The passing of a 93-year-old is never a surprise; still, Thursday was a somber day for anyone who loves movies, particularly scary ones. I had cancelled my evening plans in order to participate in a memorial tweet-along of two of the horror legends best-loved films: HORROR OF DRACULA (1958) and THE WICKER MAN (1973). But John had another programming suggestion: the NBA playoffs.
“No Cleveland sports team has won a championship since the Browns in ’64!” he said, appalled by my apathy. “This is historic. People are in the streets!”
“Not as historic as the death of Dracula,” I replied, pointing to the posters from four Christopher Lee movies adorning the walls of the apartment I share with his sister.
Of course, anyone who’s seen the classics from Britain’s Hammer Films knows that Dracula dies frequently, sometimes multiple times in the same picture. But you get my meaning, and so did John. Still, he had a very good – and very depressing – point: death is a way of life for old movie buffs.
Last year was the biggest gut punch in recent memory, with Lauren Bacall, Shirley Temple, and Mickey Rooney all retiring to the great backlot in the sky. Even those of a subsequent generation (James Garner, Bob Hoskins, Polly Bergen) are dying off, and if your retro love extends to classic TV, the bad news comes even more frequently (worst of all if you’re a Golden Girls fan.)
I’m reminded that the health status of aging icons is a very touchy subject every time I mention a still-burning star on social media.
“You scared me!” somebody will scold. “I thought they died!”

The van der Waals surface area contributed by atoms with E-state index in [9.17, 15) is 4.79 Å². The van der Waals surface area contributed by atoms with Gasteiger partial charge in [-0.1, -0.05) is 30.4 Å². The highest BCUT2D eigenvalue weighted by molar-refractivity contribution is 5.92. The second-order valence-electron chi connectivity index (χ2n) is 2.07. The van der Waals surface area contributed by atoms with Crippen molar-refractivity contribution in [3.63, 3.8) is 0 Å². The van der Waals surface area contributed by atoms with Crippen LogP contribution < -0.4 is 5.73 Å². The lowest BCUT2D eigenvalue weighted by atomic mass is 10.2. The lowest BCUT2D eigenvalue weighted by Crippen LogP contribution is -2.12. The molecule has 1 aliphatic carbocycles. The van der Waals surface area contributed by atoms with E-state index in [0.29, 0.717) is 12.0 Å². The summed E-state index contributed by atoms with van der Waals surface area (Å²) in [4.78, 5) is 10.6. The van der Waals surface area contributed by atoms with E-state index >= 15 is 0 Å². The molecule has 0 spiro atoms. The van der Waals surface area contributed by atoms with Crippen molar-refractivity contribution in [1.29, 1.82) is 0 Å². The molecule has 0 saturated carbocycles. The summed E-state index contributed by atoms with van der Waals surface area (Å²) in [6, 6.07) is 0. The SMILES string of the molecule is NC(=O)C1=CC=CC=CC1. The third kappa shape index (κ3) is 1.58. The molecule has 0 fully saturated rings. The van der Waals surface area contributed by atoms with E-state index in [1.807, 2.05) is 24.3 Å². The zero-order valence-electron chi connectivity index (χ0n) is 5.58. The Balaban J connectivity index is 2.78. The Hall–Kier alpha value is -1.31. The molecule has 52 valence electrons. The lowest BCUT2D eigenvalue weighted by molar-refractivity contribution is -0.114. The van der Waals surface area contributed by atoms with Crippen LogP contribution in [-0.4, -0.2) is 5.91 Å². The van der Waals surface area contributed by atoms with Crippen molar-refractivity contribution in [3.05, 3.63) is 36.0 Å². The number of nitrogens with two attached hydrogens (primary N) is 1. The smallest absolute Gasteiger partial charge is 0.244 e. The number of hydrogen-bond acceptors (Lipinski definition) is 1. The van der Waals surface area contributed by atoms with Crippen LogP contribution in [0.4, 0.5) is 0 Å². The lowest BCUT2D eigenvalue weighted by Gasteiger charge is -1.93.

“Sometimes I write about people who are still alive,” I reply, frustrated with the limitations of my chosen “beat.”
But I should be used to this by now.
When Zeppo Marx died on November 30, 1979 numerous members of my sixth grade class expressed their condolences to me as if a beloved family member had passed away. I hadn’t even heard about it, but somehow they all knew – and, more importantly, they knew how I’d feel about it. I remember that Friday morning 35 years ago like it were yesterday, but most memorable was the hug my teacher gave me as she handed me a present: a book called The Marx Bros: Their World of Comedy.
“To help you remember him,” said Miss Kruzoff (upon whom I had a huge crush, which only got bigger that day).
Zeppo was 79 when he died, and hadn’t made a movie in 46 years. But there I was, the only 11-year-old kid in America leading his Catholic school class in a memorial prayer for a dead Jewish actor who hadn’t made a movie since 1933.
Back in the present, John’s entreaties fell on deaf ears and the double feature live tweet proceeded as planned. He and his sister watched the Warriors defeat the Cavs at a local sports bar (tying up the series at 2-2), and when Maggie got home we continued the memorial with Freddie Francis’ THE SKULL (1965), in which Lee teams up with frequent partner-in-fright Peter Cushing. (Who is also dead. Of course.)
Within hours of Lee’s death, Turner Classic Movies began broadcasting their memorial montage (pre-cut, apparently, which makes sense). And they’re giving all of us an opportunity to grieve together on June 22 with an eight-film marathon, including five of the Hammer horrors that used to scare the Hell out of me during a period when I was not actually allowed to say “Hell” (because it’s not in the Bible).
Old Movie Weirdos of all ages are accustomed to going it alone; many of us have been doing it all our lives. But sometimes it’s nice to have a community to lead in prayer, even when you’re praying for the Prince of Darkness.
June 22, 2015 – TCM Remembers Christopher Lee
6:15 AM – THE MUMMY (1959)
8:00 AM – THE CURSE OF FRANKENSTEIN (1957)
9:30 AM – HORROR OF DRACULA (1958)
11:00 AM – DRACULA, PRINCE OF DARKNESS (1966)
12:45 PM – DRACULA HAS RISEN FROM THE GRAVE (1969)
2:30 PM – HORROR EXPRESS (1972)
4:00 PM – THE THREE MUSKETEERS (1972)
6:00 PM – THE FOUR MUSKETEERS (1975)